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Flashcards in Leahs VERY BASIC Cards for Wehner the Weiner Deck (18)
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1

What is UAT?

-3+ pre-mature atrial beats of the SAME shape.
-Pacemaker is present but it is NOT the SA node, so the rate isn't 60-100. It's higher.


*NOTE: you can "lose" a P wave within the QRS complex, lose a QRS wave in the case of a block, or see wide QRS waves. However, these are the exceptions and NOT THE RULE.

2

What is a PAC?
What is its general cause?

One or two early beats followed by an abnormal P wave.
Sinus rhythm, meaning the AV node is the pacemaker (= rate of 60-100 BPM)

Can be normal, caused by something simple like caffeine, OR a sign of organic disease. Wide range of causes, not always pathogenic.

3

What is MAT? How is it any different from PAC? What causes it?

-MAT is kind of like 3+ PACs in a row, but all three with different shapes.
-MAT has no pacemaker, so the rate is not a normal 60-100 BPM
-It is always pathogenic.
-It always has an isoelectric P line.

Caused most generally by pulmonary/cardiac pathologies, or may be observed in sepsis.

4

What is the difference between PAC, MAT, UAT, and sinus tachycardia with PACs?

1. PAC- 2 or less early P waves of a consistent shape, SA pacemaker
2. MAT- 3+ early P waves, all DIFFERENT shapes, NO pacemaker.
3. UAT- 3+ early P waves all of the SAME shape, pacemaker IS NOT the SA node.
4. Sinus Tach with PACs- 3+ early P waves of the SAME shape with an SA NODE pacemaker.

Note: SA pacemaker = rate of 60-100 BPM

5

What does it mean if there is a not a QRS wave for every P wave present?

This is called a conduction BLOCK.
Describe it as a ratio.
Ex 3:1 means there are 3 P waves for every 1 QRS wave.

6

What is AFIB?
What causes it?

Pattern of ABSENT p waves, constant quivering on the trace (NO baseline), and v rate of 100-180.

It has a very wide range of causes but it is important to note that AFIB is NEVER NORMAL. Most benign causes include post op status, alcohol, and hypertension.

7

What is atrial flutter? (3)
What causes it?

-"Saw tooth pattern", loss of isoelectric baseline.
-Usually Assc with conduction block MEANING there is not a QRS for every P wave. Our homework example was a 4:1 block, meaning there were four P waves for every 1 QRS.
-Atrial rate of 240-340.

Same pathologies as AFIB, wide range of causes but important to note this is always always pathogenic.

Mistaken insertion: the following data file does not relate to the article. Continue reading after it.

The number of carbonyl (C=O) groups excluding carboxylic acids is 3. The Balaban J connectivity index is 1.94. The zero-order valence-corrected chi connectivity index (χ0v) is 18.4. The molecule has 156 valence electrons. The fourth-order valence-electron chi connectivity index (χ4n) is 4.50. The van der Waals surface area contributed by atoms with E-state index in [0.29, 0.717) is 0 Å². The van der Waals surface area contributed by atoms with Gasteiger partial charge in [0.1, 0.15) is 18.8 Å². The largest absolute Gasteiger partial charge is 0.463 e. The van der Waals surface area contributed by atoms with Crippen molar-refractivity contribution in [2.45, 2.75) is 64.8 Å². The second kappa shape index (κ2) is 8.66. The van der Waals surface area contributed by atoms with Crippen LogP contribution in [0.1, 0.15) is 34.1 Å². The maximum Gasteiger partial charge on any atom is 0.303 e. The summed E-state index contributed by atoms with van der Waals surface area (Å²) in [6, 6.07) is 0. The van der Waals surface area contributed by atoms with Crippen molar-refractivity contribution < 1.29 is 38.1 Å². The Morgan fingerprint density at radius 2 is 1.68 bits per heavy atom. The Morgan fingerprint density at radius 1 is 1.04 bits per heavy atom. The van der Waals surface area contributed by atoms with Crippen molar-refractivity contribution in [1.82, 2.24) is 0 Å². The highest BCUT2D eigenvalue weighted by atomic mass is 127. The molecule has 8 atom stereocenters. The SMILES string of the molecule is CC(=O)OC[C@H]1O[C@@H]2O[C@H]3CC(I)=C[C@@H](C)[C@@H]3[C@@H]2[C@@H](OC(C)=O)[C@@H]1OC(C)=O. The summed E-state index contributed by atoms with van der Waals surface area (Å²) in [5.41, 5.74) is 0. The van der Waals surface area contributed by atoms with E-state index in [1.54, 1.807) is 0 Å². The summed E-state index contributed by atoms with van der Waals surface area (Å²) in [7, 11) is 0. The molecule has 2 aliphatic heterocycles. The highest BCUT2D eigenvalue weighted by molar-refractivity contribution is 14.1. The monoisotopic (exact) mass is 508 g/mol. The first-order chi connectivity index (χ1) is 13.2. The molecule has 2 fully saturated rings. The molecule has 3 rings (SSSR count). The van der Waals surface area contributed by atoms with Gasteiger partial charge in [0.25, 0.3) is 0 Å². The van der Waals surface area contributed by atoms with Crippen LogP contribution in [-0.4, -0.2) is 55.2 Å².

8

Quick and easy way to distinguish AFIB/FLUTT from MAT or UAT?

Is there an isoelectric baseline?
If so, it cannot be A fib or flutter.
Definition of a fib and flutter includes loss of baseline/constant quivering on the trace!!

9

What is one general difference between atrial arrhythmias and ventricular arrhythmias?

-Atrial arrythmias have THIN/NARROW QRS waves.

-Ventricular arrythmias have WIDE QRS waves.


*Note: yes, atrial arrythmias occasionally hVe wide QRS waves during a condition called aberrant conduction, but this is the exception and NOT the rule.

10

#1 cause of UAT with block?
What might it be mistaken for?
How do you NOT fall for this trap?

-UAT with block is caused by digitalis toxicity in 75% of cases

-It may look a lot like atrial flutter.
-You will know it is NOT a-flutter because you will be a smart student and notice the ISOELECTIC baseline which is NEVER EVER present in a flutter or a fib!!!!

11

What is a pre-mature junctional complex? Is it pathologic?
What is a junctional rhythm? Is it pathologic?

-early narrow QRS wave w/inverted P waves in II, III, and aVF. (yes, QRS may be wide if there is a block or another complication, but this is not the rule)
-Like PAC, PJC can be normal.
-Junctional rhythm is like several PJCs in a row. HR is 40-60.
P waves are gone or inverted at II, III, and aVF. It is pathologic always.

13

What's the difference between a premature junctional complex and a junctional escape rhythm?

They're essentially the same but you call it an "escape beat" if it follows a long pause.

14

Atrial flutter or atrial fibrillation with a REGULAR R:R interval:
-common cause?
-what is happening?

Digitalis tox.
The regular R:R rhythm is often actually a full heart block compensated for with a junctional rhythm!

15

Three EKG patterns that could be caused by digitalis toxicity?

1. A fib or flutter with regular R-R interval.
2. Junctional rhythm.
3. UAT with block.

16

Technically, because Wehner is a Weiner, where could the P wave be in junctional rhythm?

-could be before the QRS, after the QRS or buried/hidden.
-commonly inverted in leads II, III, and aVF.

17

Hypertrophy:
What does left ventricular hypertrophy look like? Right?

-Left: heart normally depolarizes to the left first, so making this side bigger exaggerates normal findings. Look for huge S waves in V2-3.

-Right: this will invert normal findings. Look for inverted S waves in I, upright waves in V1.

18

Common EKG finding in hypothermia?

AFIB.

19

Three EKG findings Assc with ischemia?

-ST elevation/depression
-pathologic Q waves
-t wave inversion.